A majority of Americans think Trump will involve the US in a "major war"


A new NBC News poll found that 66% of Americans worry that President Donald Trump will get the United States mixed up in another "major war" during his term.

As for how to steer the country away from warfare? Sixty-two percent of the more than 11,000 adults in the U.S. felt that the best way for Trump to avoid involving the country in a war involves his administration considering ally interests, even if it means making compromises. Accordingly, an overwhelming 80% of Americans support continued U.S. membership in NATO, to which 28 countries belong.

The results of NBC's survey arrived on the heels of Vice President Mike Pence's visit to NATO headquarters on Monday, where he reaffirmed the country's commitment to the organization.

But this renewed commitment came with a kind of caveat.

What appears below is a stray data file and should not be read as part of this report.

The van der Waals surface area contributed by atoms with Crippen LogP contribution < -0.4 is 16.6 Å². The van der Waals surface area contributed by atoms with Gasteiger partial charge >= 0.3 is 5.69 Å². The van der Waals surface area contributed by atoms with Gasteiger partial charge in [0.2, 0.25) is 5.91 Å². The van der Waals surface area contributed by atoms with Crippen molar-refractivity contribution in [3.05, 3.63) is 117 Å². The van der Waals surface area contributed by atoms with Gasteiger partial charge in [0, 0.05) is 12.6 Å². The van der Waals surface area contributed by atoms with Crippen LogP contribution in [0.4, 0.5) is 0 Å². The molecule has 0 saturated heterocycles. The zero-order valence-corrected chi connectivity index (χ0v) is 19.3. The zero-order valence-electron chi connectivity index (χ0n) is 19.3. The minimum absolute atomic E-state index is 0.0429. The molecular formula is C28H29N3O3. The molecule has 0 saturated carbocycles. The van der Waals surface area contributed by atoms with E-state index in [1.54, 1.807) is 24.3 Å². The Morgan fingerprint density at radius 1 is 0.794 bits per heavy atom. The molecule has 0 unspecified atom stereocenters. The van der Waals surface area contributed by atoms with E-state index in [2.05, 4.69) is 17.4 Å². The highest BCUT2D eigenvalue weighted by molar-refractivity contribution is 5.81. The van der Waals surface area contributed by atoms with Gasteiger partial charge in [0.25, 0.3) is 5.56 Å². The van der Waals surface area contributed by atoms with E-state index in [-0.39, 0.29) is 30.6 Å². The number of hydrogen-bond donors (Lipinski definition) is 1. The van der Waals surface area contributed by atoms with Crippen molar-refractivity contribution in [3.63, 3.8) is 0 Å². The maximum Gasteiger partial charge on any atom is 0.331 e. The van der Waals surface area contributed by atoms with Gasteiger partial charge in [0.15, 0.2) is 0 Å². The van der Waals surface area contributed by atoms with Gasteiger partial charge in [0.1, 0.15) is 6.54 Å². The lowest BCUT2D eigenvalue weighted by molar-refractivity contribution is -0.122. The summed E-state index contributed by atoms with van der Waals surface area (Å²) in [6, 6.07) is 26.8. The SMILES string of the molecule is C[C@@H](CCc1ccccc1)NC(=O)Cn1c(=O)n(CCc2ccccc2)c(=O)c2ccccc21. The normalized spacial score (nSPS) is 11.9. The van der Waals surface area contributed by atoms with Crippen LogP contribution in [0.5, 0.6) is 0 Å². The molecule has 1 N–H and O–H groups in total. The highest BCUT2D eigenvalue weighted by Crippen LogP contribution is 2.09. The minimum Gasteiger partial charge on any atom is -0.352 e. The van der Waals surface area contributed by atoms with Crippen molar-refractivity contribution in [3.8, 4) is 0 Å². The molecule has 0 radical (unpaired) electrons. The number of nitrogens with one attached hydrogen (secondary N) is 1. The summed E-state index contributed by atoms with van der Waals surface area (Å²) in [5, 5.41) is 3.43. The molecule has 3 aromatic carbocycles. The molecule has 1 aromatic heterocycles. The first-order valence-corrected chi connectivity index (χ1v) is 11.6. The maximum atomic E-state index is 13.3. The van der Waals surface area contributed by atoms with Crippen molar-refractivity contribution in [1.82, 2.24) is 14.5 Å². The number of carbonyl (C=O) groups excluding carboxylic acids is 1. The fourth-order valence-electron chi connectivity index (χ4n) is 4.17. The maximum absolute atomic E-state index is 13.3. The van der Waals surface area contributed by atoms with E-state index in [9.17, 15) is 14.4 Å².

"The United States is expressing strong support for NATO even as we challenge NATO and challenge our allies to evolve to the new and widening challenges and further meet their responsibilities," Pence said.

Virginia Mayo/AP

Pence's call for European allies to "further meet their responsibilities" echoes statements Trump made about NATO in a July New York Times interview. At the time, the then-Republican nominee suggested that some countries in NATO weren't pulling their weight — or, in his words, "paying their fair share."

"That means we are protecting them, giving them military protection and other things, and they're ripping off the United States," Trump said. "And you know what we do? Nothing."

Trump went on to say that countries that aren't doing their part should make up for their "past deficiencies" or leave the organization. 

"And if it breaks up NATO, it breaks up NATO," he added.

U.S. involvement in the organization is crucial to keeping the U.S. safe, NATO Secretary General Jens Stoltenberg said following Trump's remarks. If Trump wants to avoid war — and quell Americans' fears — he'd do well to continue his commitment to NATO, Stoltenberg suggested.

"Two world wars have shown that peace in Europe is also important for the security of the United States," he said.